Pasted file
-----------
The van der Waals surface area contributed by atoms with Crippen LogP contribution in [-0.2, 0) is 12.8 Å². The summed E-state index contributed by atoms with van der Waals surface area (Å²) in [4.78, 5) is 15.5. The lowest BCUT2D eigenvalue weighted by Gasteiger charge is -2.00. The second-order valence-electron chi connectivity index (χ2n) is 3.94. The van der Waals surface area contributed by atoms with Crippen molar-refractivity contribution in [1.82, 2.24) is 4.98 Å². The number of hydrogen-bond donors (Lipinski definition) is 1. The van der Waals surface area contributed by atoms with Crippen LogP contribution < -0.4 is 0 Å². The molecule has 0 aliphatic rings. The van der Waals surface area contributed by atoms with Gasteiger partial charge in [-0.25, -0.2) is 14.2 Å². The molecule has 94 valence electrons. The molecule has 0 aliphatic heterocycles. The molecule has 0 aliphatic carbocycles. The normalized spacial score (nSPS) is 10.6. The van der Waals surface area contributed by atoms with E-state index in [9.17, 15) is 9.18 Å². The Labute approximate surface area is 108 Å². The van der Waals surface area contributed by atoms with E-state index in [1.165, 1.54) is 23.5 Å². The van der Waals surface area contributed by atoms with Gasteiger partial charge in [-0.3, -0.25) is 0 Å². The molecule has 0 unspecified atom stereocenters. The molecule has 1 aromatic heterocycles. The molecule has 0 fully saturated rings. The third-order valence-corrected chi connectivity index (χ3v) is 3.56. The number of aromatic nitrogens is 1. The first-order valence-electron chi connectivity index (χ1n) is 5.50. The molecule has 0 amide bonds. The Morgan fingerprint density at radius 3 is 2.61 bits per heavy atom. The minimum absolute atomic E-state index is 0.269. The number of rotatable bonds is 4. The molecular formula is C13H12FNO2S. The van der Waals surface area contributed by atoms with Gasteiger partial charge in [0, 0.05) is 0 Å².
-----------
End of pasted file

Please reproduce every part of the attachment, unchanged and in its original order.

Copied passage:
The van der Waals surface area contributed by atoms with Crippen LogP contribution in [-0.2, 0) is 12.8 Å². The summed E-state index contributed by atoms with van der Waals surface area (Å²) in [4.78, 5) is 15.5. The lowest BCUT2D eigenvalue weighted by Gasteiger charge is -2.00. The second-order valence-electron chi connectivity index (χ2n) is 3.94. The van der Waals surface area contributed by atoms with Crippen molar-refractivity contribution in [1.82, 2.24) is 4.98 Å². The number of hydrogen-bond donors (Lipinski definition) is 1. The van der Waals surface area contributed by atoms with Crippen LogP contribution < -0.4 is 0 Å². The molecule has 0 aliphatic rings. The van der Waals surface area contributed by atoms with Gasteiger partial charge in [-0.25, -0.2) is 14.2 Å². The molecule has 94 valence electrons. The molecule has 0 aliphatic heterocycles. The molecule has 0 aliphatic carbocycles. The normalized spacial score (nSPS) is 10.6. The van der Waals surface area contributed by atoms with E-state index in [9.17, 15) is 9.18 Å². The Labute approximate surface area is 108 Å². The van der Waals surface area contributed by atoms with E-state index in [1.165, 1.54) is 23.5 Å². The van der Waals surface area contributed by atoms with Gasteiger partial charge in [-0.3, -0.25) is 0 Å². The molecule has 0 unspecified atom stereocenters. The molecule has 1 aromatic heterocycles. The molecule has 0 fully saturated rings. The third-order valence-corrected chi connectivity index (χ3v) is 3.56. The number of aromatic nitrogens is 1. The first-order valence-electron chi connectivity index (χ1n) is 5.50. The molecule has 0 amide bonds. The Morgan fingerprint density at radius 3 is 2.61 bits per heavy atom. The minimum absolute atomic E-state index is 0.269. The number of rotatable bonds is 4. The molecular formula is C13H12FNO2S. The van der Waals surface area contributed by atoms with Gasteiger partial charge in [0, 0.05) is 0 Å².